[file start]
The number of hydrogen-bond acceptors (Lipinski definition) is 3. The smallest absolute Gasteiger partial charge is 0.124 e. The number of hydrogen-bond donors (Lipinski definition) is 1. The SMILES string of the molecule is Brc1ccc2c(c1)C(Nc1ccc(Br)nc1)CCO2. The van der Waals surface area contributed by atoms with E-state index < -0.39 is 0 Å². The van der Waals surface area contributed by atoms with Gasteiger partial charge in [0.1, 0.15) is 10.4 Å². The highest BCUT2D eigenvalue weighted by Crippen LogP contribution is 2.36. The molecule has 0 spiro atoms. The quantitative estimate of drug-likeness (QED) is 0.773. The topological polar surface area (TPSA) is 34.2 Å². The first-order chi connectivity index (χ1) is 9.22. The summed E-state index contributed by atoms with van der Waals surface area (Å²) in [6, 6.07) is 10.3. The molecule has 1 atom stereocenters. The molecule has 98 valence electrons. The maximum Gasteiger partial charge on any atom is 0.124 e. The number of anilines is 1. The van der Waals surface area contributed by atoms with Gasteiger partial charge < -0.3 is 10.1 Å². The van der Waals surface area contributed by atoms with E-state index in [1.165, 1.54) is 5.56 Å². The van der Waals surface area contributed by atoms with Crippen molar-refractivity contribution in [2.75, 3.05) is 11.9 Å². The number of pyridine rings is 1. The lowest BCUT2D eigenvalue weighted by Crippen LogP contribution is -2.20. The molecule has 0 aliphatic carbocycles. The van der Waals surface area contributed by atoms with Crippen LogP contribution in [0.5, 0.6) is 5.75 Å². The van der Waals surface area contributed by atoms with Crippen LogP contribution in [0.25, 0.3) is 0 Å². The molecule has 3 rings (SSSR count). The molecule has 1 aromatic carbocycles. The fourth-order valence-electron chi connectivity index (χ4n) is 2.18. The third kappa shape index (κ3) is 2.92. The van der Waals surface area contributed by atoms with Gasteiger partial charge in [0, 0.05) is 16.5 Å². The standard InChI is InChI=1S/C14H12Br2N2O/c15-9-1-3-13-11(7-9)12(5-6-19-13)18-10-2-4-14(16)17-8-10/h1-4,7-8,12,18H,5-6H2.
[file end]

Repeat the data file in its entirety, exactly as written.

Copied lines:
The number of hydrogen-bond acceptors (Lipinski definition) is 3. The smallest absolute Gasteiger partial charge is 0.124 e. The number of hydrogen-bond donors (Lipinski definition) is 1. The SMILES string of the molecule is Brc1ccc2c(c1)C(Nc1ccc(Br)nc1)CCO2. The van der Waals surface area contributed by atoms with E-state index < -0.39 is 0 Å². The van der Waals surface area contributed by atoms with Gasteiger partial charge in [0.1, 0.15) is 10.4 Å². The highest BCUT2D eigenvalue weighted by Crippen LogP contribution is 2.36. The molecule has 0 spiro atoms. The quantitative estimate of drug-likeness (QED) is 0.773. The topological polar surface area (TPSA) is 34.2 Å². The first-order chi connectivity index (χ1) is 9.22. The summed E-state index contributed by atoms with van der Waals surface area (Å²) in [6, 6.07) is 10.3. The molecule has 1 atom stereocenters. The molecule has 98 valence electrons. The maximum Gasteiger partial charge on any atom is 0.124 e. The number of anilines is 1. The van der Waals surface area contributed by atoms with Gasteiger partial charge < -0.3 is 10.1 Å². The van der Waals surface area contributed by atoms with E-state index in [1.165, 1.54) is 5.56 Å². The van der Waals surface area contributed by atoms with Crippen molar-refractivity contribution in [2.75, 3.05) is 11.9 Å². The number of pyridine rings is 1. The lowest BCUT2D eigenvalue weighted by Crippen LogP contribution is -2.20. The molecule has 0 aliphatic carbocycles. The van der Waals surface area contributed by atoms with Crippen LogP contribution in [0.5, 0.6) is 5.75 Å². The van der Waals surface area contributed by atoms with Crippen LogP contribution in [0.25, 0.3) is 0 Å². The molecule has 3 rings (SSSR count). The molecule has 1 aromatic carbocycles. The fourth-order valence-electron chi connectivity index (χ4n) is 2.18. The third kappa shape index (κ3) is 2.92. The van der Waals surface area contributed by atoms with Gasteiger partial charge in [0, 0.05) is 16.5 Å². The standard InChI is InChI=1S/C14H12Br2N2O/c15-9-1-3-13-11(7-9)12(5-6-19-13)18-10-2-4-14(16)17-8-10/h1-4,7-8,12,18H,5-6H2.